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Types of Release Planning with tips for Distributed Product Owners

Updated: May 15, 2023

In addition to backlog refinement and ensuring team adherence to set rules and standards, the Product Owner has the responsibility of planning the releases. Release planning includes figuring out the type of release it is going to be and ensuring the team is ready and can deliver on the expected value.


The Chief Product Owner can reach out to customers to determine which type of release is preferred. Customer preference should significantly affect the type of release that the team outputs. Regardless of customer input, the decision should ultimately be left up to the Product Owner. There are three major release types that the Product Owner can choose from:


· Value-driven releases have specific requirements for the value of the output. This could mean that the Product Owner specified features or implementations that must be fully completed before the release. Time is still important but delivering on the expected value takes priority over the release date.


· Deadline driven releases are the opposite of value-driven releases. For this type of release, the Product Owner specifies a nonnegotiable release date. The team still has expectations for the value of the release, but the value can be negotiated or scaled back to meet the deadline.


· Contractual driven releases are a mix between the other two. These releases are dependent on contracts with customers or partners, or decisions made by sales or executives. In this case, the release type is no longer decided by the Product Owner and both the value and deadlines are non-negotiable.


A stance that Product Owners can take that may be beneficial is to select a release type and then build the team’s workflow around the release type. Often, when the release plan is not specified, the default strategy becomes a value-driven release, where no specific date has been chosen but a certain amount of work must be completed before the release. This pattern can be because value-driven releases put the least amount of stress on the team, with deadlines being loose for this type of release. However, many teams will also lock themselves in with deadlines and promised release dates.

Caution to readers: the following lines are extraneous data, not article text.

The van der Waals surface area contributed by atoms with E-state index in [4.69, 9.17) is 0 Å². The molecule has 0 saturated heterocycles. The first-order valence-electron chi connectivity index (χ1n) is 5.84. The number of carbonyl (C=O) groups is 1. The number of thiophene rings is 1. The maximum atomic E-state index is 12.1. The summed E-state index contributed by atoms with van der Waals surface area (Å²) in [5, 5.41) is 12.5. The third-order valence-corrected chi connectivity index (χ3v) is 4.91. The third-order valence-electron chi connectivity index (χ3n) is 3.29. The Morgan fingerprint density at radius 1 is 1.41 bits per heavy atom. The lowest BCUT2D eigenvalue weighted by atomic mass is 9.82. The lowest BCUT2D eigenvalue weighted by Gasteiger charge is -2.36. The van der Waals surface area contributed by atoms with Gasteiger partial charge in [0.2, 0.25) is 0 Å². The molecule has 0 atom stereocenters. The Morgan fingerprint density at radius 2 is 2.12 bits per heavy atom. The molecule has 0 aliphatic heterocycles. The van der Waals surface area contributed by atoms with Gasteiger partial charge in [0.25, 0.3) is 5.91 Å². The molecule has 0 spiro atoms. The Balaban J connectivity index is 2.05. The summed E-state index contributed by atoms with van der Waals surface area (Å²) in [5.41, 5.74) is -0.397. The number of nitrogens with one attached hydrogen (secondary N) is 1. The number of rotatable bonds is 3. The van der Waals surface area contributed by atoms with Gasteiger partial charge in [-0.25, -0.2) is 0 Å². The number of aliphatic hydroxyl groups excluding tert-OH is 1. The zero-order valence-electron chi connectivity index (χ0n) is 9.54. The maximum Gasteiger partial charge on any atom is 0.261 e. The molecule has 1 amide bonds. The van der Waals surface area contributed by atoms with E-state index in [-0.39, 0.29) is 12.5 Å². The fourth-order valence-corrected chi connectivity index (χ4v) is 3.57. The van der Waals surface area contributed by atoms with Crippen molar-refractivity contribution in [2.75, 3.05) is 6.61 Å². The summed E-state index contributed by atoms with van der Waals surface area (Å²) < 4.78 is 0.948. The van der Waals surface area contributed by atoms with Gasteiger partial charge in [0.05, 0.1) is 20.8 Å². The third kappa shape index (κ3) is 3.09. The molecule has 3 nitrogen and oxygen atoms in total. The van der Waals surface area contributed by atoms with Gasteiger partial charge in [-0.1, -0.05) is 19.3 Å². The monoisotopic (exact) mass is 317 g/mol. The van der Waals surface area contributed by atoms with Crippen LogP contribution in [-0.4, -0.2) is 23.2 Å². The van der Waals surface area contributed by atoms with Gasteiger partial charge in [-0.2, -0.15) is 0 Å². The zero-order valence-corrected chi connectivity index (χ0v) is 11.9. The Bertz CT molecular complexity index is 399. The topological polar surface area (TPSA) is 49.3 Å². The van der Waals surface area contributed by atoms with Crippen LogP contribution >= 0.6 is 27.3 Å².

Prioritizing a value-driven release type and a deadline-driven release type can lead to a potential issue where the value on the promised release day fails to meet customers’ expectations. When the current value does not match the expected release date, teams are left with an ultimatum where they have to choose whether to release what they’ve been able to accomplish so far, or finish all of the implementations and then release.

When the Product Owner fails to properly plan the releases, they may end up imposing conditions that have not been discussed on the team. This issue relates to the Product Owner’s ability to determine the release type and stick to it. If this is not specified, Product Owners may feel inclined to make up non-negotiable constraints and deadlines for the release without a need for tight constraints. This pressure can lead to neither the value nor the deadline being met because of team burnout.


Contractual driven releases bring the same challenge of having both the value and deadline locked in place. This type of release can make the team overcommitted, overworked, and overwhelmed if the requirements are too much for the team to handle. The key to overcoming this challenge is the Product Owner’s involvement in sticking to a single release type or negotiating the terms in the case of a contractual release.


If the Product Owner actively plans the release type and ensures that either value or deadlines are prioritized, teams can complete backlog items with the intent to adhere to the release type. For contractual driven releases, the Product Owner will need to coordinate with the sales team, executives, and partnerships to ensure the team will be capable of completing the requirements within the specified timeframe. Negotiating the means of the release is a major component of Release Planning. If the release type is not decided by the Product Owner, the workload should at least be negotiated to properly fit the capabilities of the team.


For contractual driven releases, whether the release is determined by an actual contract or executives’ expectations, the Product Owner should be present during the release planning.


In distributed environments, the inclusion of the Product Owner can often be overlooked because the sales, legal, and executive efforts are often considered to be separate from the development efforts. When this separation is enforced, teams may find themselves overcommitted and unable to deliver on expectations.


In a co-located environment, it is easier to include the Product Owner in those discussions but in a remote setting, the inclusion of the Product Owner can be easily forgotten. These release decisions are often dictated by the sales team. If these operations are considered to be separate from development, sales may not consider including the Product Owner in the first place. This means that the Product Owner must be aware of any team separation perceptions that other teams may have and mitigate decision-making that will directly affect the development team without representation.


In a distributed environment, the Product Owner may need to know when these meetings happen, ensure an invite to the meeting is received, and then deliver the necessary points and represent the team during the meetings. These three actions require a proactive Product Owner who understands the importance of negotiating the release constraints and can effectively represent the needs of the team through communication and negotiation with other teams and executives.

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